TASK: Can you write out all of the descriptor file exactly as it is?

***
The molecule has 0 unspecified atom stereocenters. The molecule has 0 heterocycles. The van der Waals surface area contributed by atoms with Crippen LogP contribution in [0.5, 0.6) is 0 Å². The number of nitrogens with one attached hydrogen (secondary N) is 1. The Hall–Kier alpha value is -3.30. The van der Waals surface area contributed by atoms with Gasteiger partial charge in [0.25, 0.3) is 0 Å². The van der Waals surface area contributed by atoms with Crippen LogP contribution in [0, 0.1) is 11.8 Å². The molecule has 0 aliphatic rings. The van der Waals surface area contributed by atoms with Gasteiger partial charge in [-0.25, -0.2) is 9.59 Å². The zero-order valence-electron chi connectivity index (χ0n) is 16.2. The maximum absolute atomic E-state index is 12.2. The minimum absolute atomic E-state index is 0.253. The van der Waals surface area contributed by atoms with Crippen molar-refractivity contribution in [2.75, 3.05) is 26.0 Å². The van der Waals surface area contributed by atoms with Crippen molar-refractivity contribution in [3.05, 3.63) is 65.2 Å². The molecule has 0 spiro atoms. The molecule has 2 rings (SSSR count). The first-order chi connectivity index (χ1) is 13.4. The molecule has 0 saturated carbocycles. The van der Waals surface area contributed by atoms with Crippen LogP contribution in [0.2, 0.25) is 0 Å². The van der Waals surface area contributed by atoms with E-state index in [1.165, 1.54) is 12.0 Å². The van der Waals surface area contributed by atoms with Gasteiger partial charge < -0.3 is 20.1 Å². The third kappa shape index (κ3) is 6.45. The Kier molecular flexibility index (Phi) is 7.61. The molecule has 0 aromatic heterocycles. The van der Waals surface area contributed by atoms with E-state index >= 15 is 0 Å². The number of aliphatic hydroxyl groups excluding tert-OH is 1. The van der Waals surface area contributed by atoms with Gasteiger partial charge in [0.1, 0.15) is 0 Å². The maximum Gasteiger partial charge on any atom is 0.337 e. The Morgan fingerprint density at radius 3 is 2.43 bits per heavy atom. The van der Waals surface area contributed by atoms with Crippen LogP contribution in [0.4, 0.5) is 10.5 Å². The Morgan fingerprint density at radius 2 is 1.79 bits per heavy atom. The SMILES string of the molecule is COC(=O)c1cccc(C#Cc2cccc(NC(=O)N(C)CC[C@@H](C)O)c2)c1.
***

The molecule has 0 unspecified atom stereocenters. The molecule has 0 heterocycles. The van der Waals surface area contributed by atoms with Crippen LogP contribution in [0.5, 0.6) is 0 Å². The number of nitrogens with one attached hydrogen (secondary N) is 1. The Hall–Kier alpha value is -3.30. The van der Waals surface area contributed by atoms with Gasteiger partial charge in [0.25, 0.3) is 0 Å². The van der Waals surface area contributed by atoms with Crippen LogP contribution in [0, 0.1) is 11.8 Å². The molecule has 0 aliphatic rings. The van der Waals surface area contributed by atoms with Gasteiger partial charge in [-0.25, -0.2) is 9.59 Å². The zero-order valence-electron chi connectivity index (χ0n) is 16.2. The maximum absolute atomic E-state index is 12.2. The minimum absolute atomic E-state index is 0.253. The van der Waals surface area contributed by atoms with Crippen molar-refractivity contribution in [2.75, 3.05) is 26.0 Å². The van der Waals surface area contributed by atoms with Crippen molar-refractivity contribution in [3.05, 3.63) is 65.2 Å². The molecule has 0 spiro atoms. The molecule has 2 rings (SSSR count). The first-order chi connectivity index (χ1) is 13.4. The molecule has 0 saturated carbocycles. The van der Waals surface area contributed by atoms with Crippen LogP contribution in [0.2, 0.25) is 0 Å². The van der Waals surface area contributed by atoms with E-state index in [1.165, 1.54) is 12.0 Å². The van der Waals surface area contributed by atoms with Gasteiger partial charge < -0.3 is 20.1 Å². The third kappa shape index (κ3) is 6.45. The Kier molecular flexibility index (Phi) is 7.61. The molecule has 0 aromatic heterocycles. The van der Waals surface area contributed by atoms with E-state index >= 15 is 0 Å². The number of aliphatic hydroxyl groups excluding tert-OH is 1. The van der Waals surface area contributed by atoms with Gasteiger partial charge in [0.1, 0.15) is 0 Å². The maximum Gasteiger partial charge on any atom is 0.337 e. The Morgan fingerprint density at radius 3 is 2.43 bits per heavy atom. The van der Waals surface area contributed by atoms with Crippen LogP contribution in [0.4, 0.5) is 10.5 Å². The Morgan fingerprint density at radius 2 is 1.79 bits per heavy atom. The SMILES string of the molecule is COC(=O)c1cccc(C#Cc2cccc(NC(=O)N(C)CC[C@@H](C)O)c2)c1.